The Capital Research Center maintains a detailed InfluenceWatch profile on the Biden Administration, noting especially the professional backgrounds and affiliations of the president’s nominees and appointees. This post is the second in an occasional series on those associations.
Many of those serving in the Biden administration have previously worked for left-leaning special interest and advocacy groups. The influence of these organizations, which strive to shape public policy along their desired lines, should be kept in mind when considering the administration’s actions.
The administration’s environmental hires provide some illustrative examples. Administrator of the Environmental Protection Agency, Michael S. Regan, was a former associate vice president at the Environmental Defense Fund, a 501(c)(3) advocacy group that boasted 2019 revenues in excess of $185 million. Brenda Mallory, chair of the Council on Environmental Quality, was the former director of regulatory policy at the Southern Environmental Law Center, an environmental litigation group.
In the White House’s new Office of Domestic Climate Policy, both National Climate Advisor Gina McCarthy and Deputy National Climate Advisor Ali Zaidi held positions at the Natural Resources Defense Council—another very large environmental nonprofit with 2020 revenues of over $197 million. It managed to file 100 lawsuits against the Trump administration by the end of 2019, an average of one every 10 days. McCarthy was the Natural Resources Defense Council’s immediate past president, while Zaidi was a former board member. Another hire at the Office of Domestic Climate Policy—Chief of Staff Maggie Thomas—came from her position as political director of the 501(c)(4) advocacy group Evergreen Action.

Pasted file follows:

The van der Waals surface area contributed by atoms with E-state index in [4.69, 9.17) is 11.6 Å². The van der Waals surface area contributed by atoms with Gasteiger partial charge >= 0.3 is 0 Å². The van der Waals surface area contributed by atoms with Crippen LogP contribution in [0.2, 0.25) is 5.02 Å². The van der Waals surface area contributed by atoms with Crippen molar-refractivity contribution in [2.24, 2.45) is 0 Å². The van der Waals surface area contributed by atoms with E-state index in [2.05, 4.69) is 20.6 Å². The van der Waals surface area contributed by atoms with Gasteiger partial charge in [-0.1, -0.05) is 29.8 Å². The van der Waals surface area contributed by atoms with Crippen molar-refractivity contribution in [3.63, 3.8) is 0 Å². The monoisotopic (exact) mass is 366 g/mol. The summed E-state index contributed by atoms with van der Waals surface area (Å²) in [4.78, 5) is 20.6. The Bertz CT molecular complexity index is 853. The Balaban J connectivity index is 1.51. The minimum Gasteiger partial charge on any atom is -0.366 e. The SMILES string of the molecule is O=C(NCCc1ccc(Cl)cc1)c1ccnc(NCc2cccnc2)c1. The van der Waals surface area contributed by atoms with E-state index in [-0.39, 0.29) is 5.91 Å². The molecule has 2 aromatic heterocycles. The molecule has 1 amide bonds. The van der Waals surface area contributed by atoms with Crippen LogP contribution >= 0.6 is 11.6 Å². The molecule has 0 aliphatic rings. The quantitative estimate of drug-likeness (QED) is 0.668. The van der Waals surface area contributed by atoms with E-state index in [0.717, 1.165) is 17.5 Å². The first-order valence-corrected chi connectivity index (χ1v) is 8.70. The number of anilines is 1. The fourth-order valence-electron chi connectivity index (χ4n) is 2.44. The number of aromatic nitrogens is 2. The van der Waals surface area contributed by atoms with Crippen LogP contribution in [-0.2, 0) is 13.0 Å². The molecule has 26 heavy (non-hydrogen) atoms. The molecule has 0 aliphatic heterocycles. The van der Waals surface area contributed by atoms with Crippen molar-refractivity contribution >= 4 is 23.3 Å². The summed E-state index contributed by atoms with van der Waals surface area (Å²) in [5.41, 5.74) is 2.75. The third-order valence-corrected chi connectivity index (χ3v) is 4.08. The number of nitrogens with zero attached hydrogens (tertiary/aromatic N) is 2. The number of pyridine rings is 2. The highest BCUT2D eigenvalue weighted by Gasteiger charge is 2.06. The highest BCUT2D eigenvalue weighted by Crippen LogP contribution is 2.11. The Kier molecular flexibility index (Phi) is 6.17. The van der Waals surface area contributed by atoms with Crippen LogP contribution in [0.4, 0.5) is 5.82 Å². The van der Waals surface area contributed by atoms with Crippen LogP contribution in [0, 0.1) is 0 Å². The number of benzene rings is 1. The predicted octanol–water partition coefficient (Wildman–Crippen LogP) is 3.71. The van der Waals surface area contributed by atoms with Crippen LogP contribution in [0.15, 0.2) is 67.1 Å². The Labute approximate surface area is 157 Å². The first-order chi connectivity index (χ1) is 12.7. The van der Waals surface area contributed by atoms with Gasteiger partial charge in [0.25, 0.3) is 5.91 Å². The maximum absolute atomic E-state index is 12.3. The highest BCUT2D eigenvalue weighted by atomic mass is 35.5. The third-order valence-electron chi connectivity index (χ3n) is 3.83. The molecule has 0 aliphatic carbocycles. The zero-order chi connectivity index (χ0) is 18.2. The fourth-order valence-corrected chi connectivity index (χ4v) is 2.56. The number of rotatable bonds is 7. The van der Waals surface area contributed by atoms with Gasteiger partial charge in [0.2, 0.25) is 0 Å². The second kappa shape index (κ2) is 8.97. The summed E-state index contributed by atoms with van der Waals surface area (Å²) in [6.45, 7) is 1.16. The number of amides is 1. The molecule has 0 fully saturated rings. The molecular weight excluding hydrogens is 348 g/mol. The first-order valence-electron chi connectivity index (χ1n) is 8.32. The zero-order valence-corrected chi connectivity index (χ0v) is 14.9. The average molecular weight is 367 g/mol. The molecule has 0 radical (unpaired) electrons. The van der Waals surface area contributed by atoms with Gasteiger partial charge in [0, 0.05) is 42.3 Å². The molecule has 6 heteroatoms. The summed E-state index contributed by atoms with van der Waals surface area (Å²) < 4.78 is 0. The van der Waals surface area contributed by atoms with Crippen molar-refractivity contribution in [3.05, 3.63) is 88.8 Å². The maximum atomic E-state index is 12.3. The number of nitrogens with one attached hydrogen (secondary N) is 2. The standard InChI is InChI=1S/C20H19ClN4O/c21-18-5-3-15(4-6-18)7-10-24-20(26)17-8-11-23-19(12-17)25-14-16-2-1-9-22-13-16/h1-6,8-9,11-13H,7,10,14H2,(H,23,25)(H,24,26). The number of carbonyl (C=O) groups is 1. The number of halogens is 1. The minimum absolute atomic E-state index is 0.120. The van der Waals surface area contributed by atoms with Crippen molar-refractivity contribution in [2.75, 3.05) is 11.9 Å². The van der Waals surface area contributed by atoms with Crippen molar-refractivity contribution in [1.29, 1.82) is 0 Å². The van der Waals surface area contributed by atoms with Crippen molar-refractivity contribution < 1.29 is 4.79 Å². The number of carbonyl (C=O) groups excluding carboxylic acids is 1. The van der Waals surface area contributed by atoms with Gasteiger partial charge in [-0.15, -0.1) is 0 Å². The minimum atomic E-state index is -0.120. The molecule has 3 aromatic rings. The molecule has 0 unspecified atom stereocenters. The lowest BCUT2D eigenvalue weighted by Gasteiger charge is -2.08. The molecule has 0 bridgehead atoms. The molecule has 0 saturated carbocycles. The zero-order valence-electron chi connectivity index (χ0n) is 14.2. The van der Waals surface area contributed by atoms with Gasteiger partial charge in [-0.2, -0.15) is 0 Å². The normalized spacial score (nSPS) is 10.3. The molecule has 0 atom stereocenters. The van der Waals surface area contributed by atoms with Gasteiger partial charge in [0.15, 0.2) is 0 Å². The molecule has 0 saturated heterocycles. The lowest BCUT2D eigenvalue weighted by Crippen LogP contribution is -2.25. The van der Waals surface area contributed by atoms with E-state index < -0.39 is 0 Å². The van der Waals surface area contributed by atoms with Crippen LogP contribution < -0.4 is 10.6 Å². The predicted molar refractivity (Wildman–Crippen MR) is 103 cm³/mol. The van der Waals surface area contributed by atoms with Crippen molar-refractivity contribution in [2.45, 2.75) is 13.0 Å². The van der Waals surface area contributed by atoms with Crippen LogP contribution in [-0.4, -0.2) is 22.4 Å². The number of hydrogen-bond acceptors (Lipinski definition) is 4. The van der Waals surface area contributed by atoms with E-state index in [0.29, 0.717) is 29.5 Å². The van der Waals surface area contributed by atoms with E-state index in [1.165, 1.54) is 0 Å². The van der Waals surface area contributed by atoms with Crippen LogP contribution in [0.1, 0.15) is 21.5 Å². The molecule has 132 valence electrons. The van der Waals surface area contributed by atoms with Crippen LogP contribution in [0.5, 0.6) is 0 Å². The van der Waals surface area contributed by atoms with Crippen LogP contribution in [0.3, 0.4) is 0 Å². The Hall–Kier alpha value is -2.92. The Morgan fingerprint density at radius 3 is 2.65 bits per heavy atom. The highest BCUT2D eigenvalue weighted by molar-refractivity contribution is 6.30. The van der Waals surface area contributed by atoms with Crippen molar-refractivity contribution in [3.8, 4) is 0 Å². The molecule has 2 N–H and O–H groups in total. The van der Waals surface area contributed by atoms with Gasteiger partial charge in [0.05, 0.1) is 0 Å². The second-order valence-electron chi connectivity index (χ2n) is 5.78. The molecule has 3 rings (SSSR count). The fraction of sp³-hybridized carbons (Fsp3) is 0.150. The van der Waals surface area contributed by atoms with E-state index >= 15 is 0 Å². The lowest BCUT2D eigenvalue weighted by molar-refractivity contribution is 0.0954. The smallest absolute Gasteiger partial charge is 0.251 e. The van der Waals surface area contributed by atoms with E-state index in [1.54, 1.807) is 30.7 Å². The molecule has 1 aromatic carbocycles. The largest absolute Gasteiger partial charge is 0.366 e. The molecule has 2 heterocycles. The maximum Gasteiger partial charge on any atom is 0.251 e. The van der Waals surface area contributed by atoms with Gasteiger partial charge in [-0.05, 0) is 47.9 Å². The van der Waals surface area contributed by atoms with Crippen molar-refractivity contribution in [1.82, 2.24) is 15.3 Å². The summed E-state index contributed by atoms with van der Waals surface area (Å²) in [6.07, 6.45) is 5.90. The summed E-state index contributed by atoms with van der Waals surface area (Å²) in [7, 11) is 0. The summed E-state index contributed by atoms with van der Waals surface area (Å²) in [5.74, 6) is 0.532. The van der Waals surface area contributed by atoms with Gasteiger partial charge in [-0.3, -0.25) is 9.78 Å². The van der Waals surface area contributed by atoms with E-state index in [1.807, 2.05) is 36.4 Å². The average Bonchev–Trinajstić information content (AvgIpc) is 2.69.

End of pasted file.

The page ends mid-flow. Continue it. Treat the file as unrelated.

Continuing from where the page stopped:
McCarthy also recently served on the boards of the Energy Foundation and Ceres, the latter being a leading proponent of environmental, social, and corporate governance (ESG) shareholder activism. ESG activists file resolutions with public companies, seeking to pressure those companies into adopting policies that align with the shareholders’ sociopolitical ideology. A 2021 Proxy Preview report cataloguing this activism recognized Ceres for coordinating “nearly all” of the climate change–related shareholder proposals filed in that year.
Other administration officials with backgrounds at environmental groups include White House Deputy Cabinet Secretary Cristobal Alex, who has sat on the boards of the League of Conservation Voters and the Environmental Defense Action Fund, and the Interior Department’s Assistant Secretary for Water and Science Tanya Trujillo, who was a project director at the Colorado River Sustainability Campaign.
Given organized labor’s importance to the Democratic Party, it is no surprise that a number of those tapped for roles in the president’s administration have union backgrounds. As the Capital Research Center’s Michael Watson has observed, this is well illustrated by Secretary of Labor Marty Walsh, who served as president of Laborers’ Local 223 and led the Boston Building Trades Council prior to being elected as that city’s mayor. Indeed, the Boston Globe wrote during his 2013 mayoral campaign that “[o]rganized labor has defined Walsh’s career.”
Elsewhere in the Labor Department, Deputy Undersecretary for International Labor Affairs Thea M. Lee spent two decades in multiple roles at the AFL-CIO, the largest union federation in the country. Deborah Greenfield, now senior advisor at the Labor Department’s Office of the Assistant Secretary for Policy, worked more than 10 years at the AFL-CIO, in addition to earlier positions at the Association of Flight Attendants and the Communications Workers of America.
Teachers unions are also well-represented. At the Department of Education, Senior Advisor for Policy and Planning Donna Harris-Aikens was formerly senior director for education policy and practice at the National Education Association (NEA). Principal Deputy General Counsel Emma Leheny was the NEA’s senior counsel after serving as chief counsel for its state affiliate, the California Teachers Association. Vice President Kamala Harris’s chief of staff in the White House, Hartina Flournoy, previously served as assistant to the president for public policy at the American Federation of Teachers.